The Roots of Christianity
Understanding the roots and origins of religions, art, food, sports, government, and the like helps us understand our world. Studying the past also instructs us about ourselves; it in part forms who we are, what we think, and shows us what we have in common. Discovering about the lives of others and their stories gives us respect and understanding. The stories, history, and understanding we learn leads to a better understanding of religious, political, economic, familial, and community situations.
"During the beginning of the first century AD, a new religion appeared in Judea. This religion was Christianity. Christianity had its roots in Judaism, and was based on the teachings of Jesus of Nazareth.
When Jesus was born, there were several Jewish groups in Judea. The largest group of Jews followed the laws of Moses very strictly. Many of these Jews believed a new leader would appear among them. They believed that if they followed the rules, the leader would appear more quickly. This leader was called the Messiah (muh-SY-uh), which means 'anointed' in the Hebrew language. For generations Jewish prophets had said that the Messiah would be a descendent of King David. They said that the Messiah would restore the greatness of David’s ancient kingdom in Israel. When the Romans took over Judea, many Jews felt the Messiah would be coming soon.
Jesus of Nazareth was born at the end of the first century BC. Much of what we know about Jesus is contained in the Bible, the holy book of Christianity. The Bible is made up of two parts. The first part of the Bible is called the Old Testament, which is mostly the same as the Hebrew Bible. The second part, the New Testament, tells the story of Jesus and the early history of Christianity.
According to the Bible, Jesus was born in Bethlehem (BETH-li-hem) to a woman named Mary and her husband, Joseph, who was a carpenter. Christians believe that God, not Joseph, was the father of Jesus. When Jesus was about 30, he left his home in Nazareth to travel and teach. He gained many followers, and also made enemies. The Roman leaders thought Jesus’s teachings challenged their authority. Jesus was arrested and executed by crucifixion. Jesus was buried; Christians believe he rose from the dead three days later. This is called the Resurrection. The Bible says that Jesus made many appearances to his disciples, or followers, during the next 40 days.
Jesus chose 12 of his disciples, the Apostles, to spread the message of Christianity. They were close friends and followers chosen and trained by Jesus himself. However, another man, Saint Paul, was the most important figure in the spread of Christianity, although he never met Jesus. Paul traveled to many cities and wrote long letters explaining the meaning of Christianity. Paul did more than anyone else to spread Chrisitian ideals. After he died, Paul was named a saint, a person known and admired for his or her holiness.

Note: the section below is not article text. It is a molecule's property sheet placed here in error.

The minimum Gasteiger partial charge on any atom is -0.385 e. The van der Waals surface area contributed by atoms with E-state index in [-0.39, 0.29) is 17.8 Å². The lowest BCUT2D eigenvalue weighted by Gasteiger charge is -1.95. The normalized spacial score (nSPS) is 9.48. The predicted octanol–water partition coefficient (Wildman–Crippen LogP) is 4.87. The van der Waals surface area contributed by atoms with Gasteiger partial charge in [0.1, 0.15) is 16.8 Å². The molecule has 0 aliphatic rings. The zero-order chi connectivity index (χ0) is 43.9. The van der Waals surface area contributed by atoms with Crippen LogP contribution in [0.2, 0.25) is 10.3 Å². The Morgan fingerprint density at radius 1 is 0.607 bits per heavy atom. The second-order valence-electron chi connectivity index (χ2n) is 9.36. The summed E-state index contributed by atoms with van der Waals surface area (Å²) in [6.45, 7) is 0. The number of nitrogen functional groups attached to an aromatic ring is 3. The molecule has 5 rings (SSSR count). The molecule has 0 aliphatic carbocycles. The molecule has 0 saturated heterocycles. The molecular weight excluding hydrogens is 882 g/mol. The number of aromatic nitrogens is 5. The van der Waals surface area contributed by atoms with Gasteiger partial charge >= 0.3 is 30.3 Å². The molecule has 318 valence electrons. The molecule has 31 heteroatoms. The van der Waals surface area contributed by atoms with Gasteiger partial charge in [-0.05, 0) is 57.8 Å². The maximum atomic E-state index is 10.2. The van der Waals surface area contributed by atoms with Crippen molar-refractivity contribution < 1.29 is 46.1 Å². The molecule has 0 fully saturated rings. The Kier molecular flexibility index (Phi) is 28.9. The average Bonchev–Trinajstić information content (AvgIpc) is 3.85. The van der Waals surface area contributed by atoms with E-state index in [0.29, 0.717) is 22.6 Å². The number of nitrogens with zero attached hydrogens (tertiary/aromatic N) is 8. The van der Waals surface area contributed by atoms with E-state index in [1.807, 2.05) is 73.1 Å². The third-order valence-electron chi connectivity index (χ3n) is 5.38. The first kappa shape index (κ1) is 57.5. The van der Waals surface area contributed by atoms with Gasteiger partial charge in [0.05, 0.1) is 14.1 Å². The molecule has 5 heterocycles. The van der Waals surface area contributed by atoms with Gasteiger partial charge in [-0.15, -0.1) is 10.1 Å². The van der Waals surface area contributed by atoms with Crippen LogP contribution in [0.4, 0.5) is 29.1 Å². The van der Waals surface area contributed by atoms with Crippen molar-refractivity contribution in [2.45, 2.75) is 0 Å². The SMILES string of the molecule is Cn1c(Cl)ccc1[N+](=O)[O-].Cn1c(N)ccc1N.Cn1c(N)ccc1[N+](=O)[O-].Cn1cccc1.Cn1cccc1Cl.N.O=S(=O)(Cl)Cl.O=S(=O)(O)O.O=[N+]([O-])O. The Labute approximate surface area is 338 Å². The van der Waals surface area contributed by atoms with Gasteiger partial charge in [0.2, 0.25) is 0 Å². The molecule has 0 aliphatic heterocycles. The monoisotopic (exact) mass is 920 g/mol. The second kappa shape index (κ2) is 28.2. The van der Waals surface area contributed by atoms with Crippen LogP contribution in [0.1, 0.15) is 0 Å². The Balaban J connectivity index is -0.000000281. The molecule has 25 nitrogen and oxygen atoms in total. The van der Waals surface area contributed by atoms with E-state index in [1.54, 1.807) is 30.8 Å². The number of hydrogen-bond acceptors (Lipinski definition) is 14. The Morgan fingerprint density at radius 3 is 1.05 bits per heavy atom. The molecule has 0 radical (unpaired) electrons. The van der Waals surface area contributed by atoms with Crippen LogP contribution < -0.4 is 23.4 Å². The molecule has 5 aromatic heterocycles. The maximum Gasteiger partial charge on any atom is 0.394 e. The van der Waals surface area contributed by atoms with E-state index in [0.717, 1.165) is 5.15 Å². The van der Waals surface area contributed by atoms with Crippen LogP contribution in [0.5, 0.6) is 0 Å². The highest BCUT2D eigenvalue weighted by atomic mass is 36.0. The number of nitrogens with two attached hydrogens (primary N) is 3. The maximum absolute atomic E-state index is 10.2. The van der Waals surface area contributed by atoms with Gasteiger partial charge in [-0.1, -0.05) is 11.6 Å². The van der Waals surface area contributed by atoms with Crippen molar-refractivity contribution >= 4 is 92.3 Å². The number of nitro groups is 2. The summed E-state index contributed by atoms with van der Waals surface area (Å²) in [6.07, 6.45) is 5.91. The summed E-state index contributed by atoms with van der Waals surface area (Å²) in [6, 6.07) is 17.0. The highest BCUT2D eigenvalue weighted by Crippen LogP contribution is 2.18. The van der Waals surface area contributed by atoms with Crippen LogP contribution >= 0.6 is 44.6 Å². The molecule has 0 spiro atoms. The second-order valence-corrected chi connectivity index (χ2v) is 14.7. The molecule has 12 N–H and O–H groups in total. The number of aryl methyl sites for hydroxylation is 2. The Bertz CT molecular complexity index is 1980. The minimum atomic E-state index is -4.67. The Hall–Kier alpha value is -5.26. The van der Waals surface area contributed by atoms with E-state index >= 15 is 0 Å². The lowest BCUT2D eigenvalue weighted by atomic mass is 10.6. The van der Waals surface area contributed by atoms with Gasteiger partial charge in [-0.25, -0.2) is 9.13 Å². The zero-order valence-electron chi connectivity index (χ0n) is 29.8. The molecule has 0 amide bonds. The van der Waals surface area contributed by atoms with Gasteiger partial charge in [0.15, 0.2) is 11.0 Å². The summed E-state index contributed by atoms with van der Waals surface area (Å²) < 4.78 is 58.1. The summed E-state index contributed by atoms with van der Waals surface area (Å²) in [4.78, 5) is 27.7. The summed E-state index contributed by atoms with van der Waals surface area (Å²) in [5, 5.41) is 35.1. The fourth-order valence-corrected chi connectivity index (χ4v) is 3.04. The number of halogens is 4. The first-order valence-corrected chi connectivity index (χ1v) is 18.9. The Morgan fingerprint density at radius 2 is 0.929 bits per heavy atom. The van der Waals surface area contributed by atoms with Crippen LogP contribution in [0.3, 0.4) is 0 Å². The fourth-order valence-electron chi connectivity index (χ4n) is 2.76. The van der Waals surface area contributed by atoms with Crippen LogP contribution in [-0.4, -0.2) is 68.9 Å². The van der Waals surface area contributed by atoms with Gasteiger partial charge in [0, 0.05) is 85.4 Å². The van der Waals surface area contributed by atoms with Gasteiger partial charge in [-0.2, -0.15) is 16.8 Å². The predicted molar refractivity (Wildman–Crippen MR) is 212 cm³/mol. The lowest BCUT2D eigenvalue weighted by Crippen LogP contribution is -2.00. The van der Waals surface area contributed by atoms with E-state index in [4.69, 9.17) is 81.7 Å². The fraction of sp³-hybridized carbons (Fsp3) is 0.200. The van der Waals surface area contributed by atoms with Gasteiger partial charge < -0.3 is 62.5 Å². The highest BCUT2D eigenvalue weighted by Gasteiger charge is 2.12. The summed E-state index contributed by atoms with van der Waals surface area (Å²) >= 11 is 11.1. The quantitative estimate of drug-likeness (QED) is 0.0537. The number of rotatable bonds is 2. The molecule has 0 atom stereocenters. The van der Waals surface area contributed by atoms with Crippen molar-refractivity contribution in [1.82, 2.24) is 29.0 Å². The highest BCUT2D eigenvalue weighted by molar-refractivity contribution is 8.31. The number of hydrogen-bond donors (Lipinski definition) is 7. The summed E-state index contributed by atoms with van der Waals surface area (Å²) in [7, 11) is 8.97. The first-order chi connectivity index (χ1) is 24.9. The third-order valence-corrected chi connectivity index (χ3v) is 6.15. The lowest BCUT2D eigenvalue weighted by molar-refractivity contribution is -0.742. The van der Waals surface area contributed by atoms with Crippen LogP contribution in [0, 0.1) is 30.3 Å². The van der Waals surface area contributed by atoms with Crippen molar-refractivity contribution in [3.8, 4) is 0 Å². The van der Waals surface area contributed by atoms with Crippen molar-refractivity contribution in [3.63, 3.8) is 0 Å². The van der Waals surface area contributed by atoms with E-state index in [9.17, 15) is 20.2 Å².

Apostles and teachers like Paul quickly spread the message of Christianity throughout the Roman Empire. As Christianity became more popular, Roman leaders began to worry. At first Jesus’s followers had focused on converting only Jews. Soon, Christians began preaching to non-Jews. They offered copies of the gospels to everyone.
Some local leaders arrested and murdered Christians. These Christians then became famous as martyrs, people who are killed for their religious beliefs. Saint Peter, an Apostle and the first bishop of Rome, and Saint Paul were murdered for teaching Christianity. Some Roman emperors outlawed Christianity and persecuted Christians for their beliefs. Christians wore secret symbols, such as a fish, to identify each other.
For centuries, Christians have honored key events in Jesus’s life. Some of these events inspired holidays that Christians celebrate today.
The most sacred holiday for Christians is Easter, which is celebrated each spring. The exact date changes from year to year. Easter is a celebration of the Resurrection. Christians usually celebrate Easter by attending church services. Many people also celebrate by dyeing eggs because eggs are seen as a symbol of new life.
Another major Christian holiday is Christmas. It honors Jesus’s birth and is celebrated every December 25. Although no one knows on what date Jesus was actually born, Christians have placed Christmas in December since the 200s. Today, people celebrate with church services and the exchange of gifts. Some people reenact scenes of Jesus’s birth."
Many things have changed, many events occurred, and many generations have come and gone sine the beginnings of Christianity. If you, your neighbor, your schoolmate, or co-worker are a Christian, what should you know?